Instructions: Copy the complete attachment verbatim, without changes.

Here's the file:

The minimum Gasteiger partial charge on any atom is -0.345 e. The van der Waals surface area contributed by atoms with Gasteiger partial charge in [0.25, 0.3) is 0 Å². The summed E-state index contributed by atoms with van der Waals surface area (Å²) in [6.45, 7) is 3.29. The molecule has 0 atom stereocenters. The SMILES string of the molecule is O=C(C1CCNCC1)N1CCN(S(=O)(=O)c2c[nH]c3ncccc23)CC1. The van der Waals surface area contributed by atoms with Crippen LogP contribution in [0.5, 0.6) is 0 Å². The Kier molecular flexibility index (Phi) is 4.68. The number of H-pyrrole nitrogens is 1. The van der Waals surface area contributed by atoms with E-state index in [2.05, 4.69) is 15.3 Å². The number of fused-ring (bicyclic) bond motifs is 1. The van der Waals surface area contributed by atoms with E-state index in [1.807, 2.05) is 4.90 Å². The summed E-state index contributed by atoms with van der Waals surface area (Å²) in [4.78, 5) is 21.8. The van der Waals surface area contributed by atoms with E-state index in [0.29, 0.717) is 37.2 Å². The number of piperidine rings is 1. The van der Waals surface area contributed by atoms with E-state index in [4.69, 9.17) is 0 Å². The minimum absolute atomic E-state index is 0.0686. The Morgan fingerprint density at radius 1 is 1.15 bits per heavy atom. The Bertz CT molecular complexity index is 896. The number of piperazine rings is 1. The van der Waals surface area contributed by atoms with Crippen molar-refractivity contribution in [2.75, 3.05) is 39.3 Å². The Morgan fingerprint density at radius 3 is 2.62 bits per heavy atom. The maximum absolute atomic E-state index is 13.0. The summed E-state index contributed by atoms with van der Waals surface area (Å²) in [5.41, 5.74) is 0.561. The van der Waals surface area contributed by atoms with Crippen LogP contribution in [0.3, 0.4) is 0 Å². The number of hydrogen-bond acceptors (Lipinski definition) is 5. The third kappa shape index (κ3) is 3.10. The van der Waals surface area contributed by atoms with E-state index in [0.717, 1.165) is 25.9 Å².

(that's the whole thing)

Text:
The minimum Gasteiger partial charge on any atom is -0.345 e. The van der Waals surface area contributed by atoms with Gasteiger partial charge in [0.25, 0.3) is 0 Å². The summed E-state index contributed by atoms with van der Waals surface area (Å²) in [6.45, 7) is 3.29. The molecule has 0 atom stereocenters. The SMILES string of the molecule is O=C(C1CCNCC1)N1CCN(S(=O)(=O)c2c[nH]c3ncccc23)CC1. The van der Waals surface area contributed by atoms with Crippen LogP contribution in [0.5, 0.6) is 0 Å². The Kier molecular flexibility index (Phi) is 4.68. The number of H-pyrrole nitrogens is 1. The van der Waals surface area contributed by atoms with E-state index in [2.05, 4.69) is 15.3 Å². The number of fused-ring (bicyclic) bond motifs is 1. The van der Waals surface area contributed by atoms with E-state index in [1.807, 2.05) is 4.90 Å². The summed E-state index contributed by atoms with van der Waals surface area (Å²) in [4.78, 5) is 21.8. The van der Waals surface area contributed by atoms with E-state index in [0.29, 0.717) is 37.2 Å². The number of piperidine rings is 1. The van der Waals surface area contributed by atoms with E-state index in [4.69, 9.17) is 0 Å². The minimum absolute atomic E-state index is 0.0686. The Morgan fingerprint density at radius 1 is 1.15 bits per heavy atom. The Bertz CT molecular complexity index is 896. The number of piperazine rings is 1. The van der Waals surface area contributed by atoms with Crippen molar-refractivity contribution in [2.75, 3.05) is 39.3 Å². The Morgan fingerprint density at radius 3 is 2.62 bits per heavy atom. The maximum absolute atomic E-state index is 13.0. The summed E-state index contributed by atoms with van der Waals surface area (Å²) in [5.41, 5.74) is 0.561. The van der Waals surface area contributed by atoms with Crippen LogP contribution in [0.3, 0.4) is 0 Å². The number of hydrogen-bond acceptors (Lipinski definition) is 5. The third kappa shape index (κ3) is 3.10. The van der Waals surface area contributed by atoms with E-state index in [0.717, 1.165) is 25.9 Å².